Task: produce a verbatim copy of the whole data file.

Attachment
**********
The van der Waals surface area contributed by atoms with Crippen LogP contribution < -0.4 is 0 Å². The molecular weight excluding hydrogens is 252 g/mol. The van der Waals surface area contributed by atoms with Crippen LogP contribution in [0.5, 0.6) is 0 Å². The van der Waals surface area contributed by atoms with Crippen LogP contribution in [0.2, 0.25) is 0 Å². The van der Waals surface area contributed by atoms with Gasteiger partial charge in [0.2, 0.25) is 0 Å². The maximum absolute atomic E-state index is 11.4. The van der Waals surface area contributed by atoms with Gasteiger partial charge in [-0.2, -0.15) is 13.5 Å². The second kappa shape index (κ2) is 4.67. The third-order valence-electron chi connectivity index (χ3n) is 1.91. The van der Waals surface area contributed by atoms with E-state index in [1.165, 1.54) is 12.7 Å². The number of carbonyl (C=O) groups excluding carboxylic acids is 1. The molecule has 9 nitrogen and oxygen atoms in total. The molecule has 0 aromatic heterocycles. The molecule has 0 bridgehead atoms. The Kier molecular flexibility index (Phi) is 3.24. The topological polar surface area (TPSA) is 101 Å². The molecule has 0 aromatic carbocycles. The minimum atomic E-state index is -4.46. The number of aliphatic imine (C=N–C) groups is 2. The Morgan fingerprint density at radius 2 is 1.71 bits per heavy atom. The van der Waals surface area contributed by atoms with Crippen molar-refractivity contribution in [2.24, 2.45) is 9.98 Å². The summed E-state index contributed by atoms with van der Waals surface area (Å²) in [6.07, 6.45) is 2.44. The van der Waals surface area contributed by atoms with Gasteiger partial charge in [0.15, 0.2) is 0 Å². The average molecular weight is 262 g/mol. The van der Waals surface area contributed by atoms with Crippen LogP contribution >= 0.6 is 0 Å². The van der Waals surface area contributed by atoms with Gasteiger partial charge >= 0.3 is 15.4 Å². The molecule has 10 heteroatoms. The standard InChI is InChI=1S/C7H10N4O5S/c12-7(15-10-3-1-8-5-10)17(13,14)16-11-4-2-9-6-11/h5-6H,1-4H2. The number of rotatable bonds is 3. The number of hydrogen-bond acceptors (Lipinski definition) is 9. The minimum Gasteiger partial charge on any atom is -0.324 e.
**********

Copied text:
The van der Waals surface area contributed by atoms with Crippen LogP contribution < -0.4 is 0 Å². The molecular weight excluding hydrogens is 252 g/mol. The van der Waals surface area contributed by atoms with Crippen LogP contribution in [0.5, 0.6) is 0 Å². The van der Waals surface area contributed by atoms with Crippen LogP contribution in [0.2, 0.25) is 0 Å². The van der Waals surface area contributed by atoms with Gasteiger partial charge in [0.2, 0.25) is 0 Å². The maximum absolute atomic E-state index is 11.4. The van der Waals surface area contributed by atoms with Gasteiger partial charge in [-0.2, -0.15) is 13.5 Å². The second kappa shape index (κ2) is 4.67. The third-order valence-electron chi connectivity index (χ3n) is 1.91. The van der Waals surface area contributed by atoms with E-state index in [1.165, 1.54) is 12.7 Å². The number of carbonyl (C=O) groups excluding carboxylic acids is 1. The molecule has 9 nitrogen and oxygen atoms in total. The molecule has 0 aromatic heterocycles. The molecule has 0 bridgehead atoms. The Kier molecular flexibility index (Phi) is 3.24. The topological polar surface area (TPSA) is 101 Å². The molecule has 0 aromatic carbocycles. The minimum atomic E-state index is -4.46. The number of aliphatic imine (C=N–C) groups is 2. The Morgan fingerprint density at radius 2 is 1.71 bits per heavy atom. The van der Waals surface area contributed by atoms with Crippen molar-refractivity contribution in [2.24, 2.45) is 9.98 Å². The summed E-state index contributed by atoms with van der Waals surface area (Å²) in [6.07, 6.45) is 2.44. The van der Waals surface area contributed by atoms with Gasteiger partial charge in [0.15, 0.2) is 0 Å². The average molecular weight is 262 g/mol. The van der Waals surface area contributed by atoms with Crippen LogP contribution >= 0.6 is 0 Å². The van der Waals surface area contributed by atoms with Gasteiger partial charge >= 0.3 is 15.4 Å². The molecule has 10 heteroatoms. The standard InChI is InChI=1S/C7H10N4O5S/c12-7(15-10-3-1-8-5-10)17(13,14)16-11-4-2-9-6-11/h5-6H,1-4H2. The number of rotatable bonds is 3. The number of hydrogen-bond acceptors (Lipinski definition) is 9. The minimum Gasteiger partial charge on any atom is -0.324 e.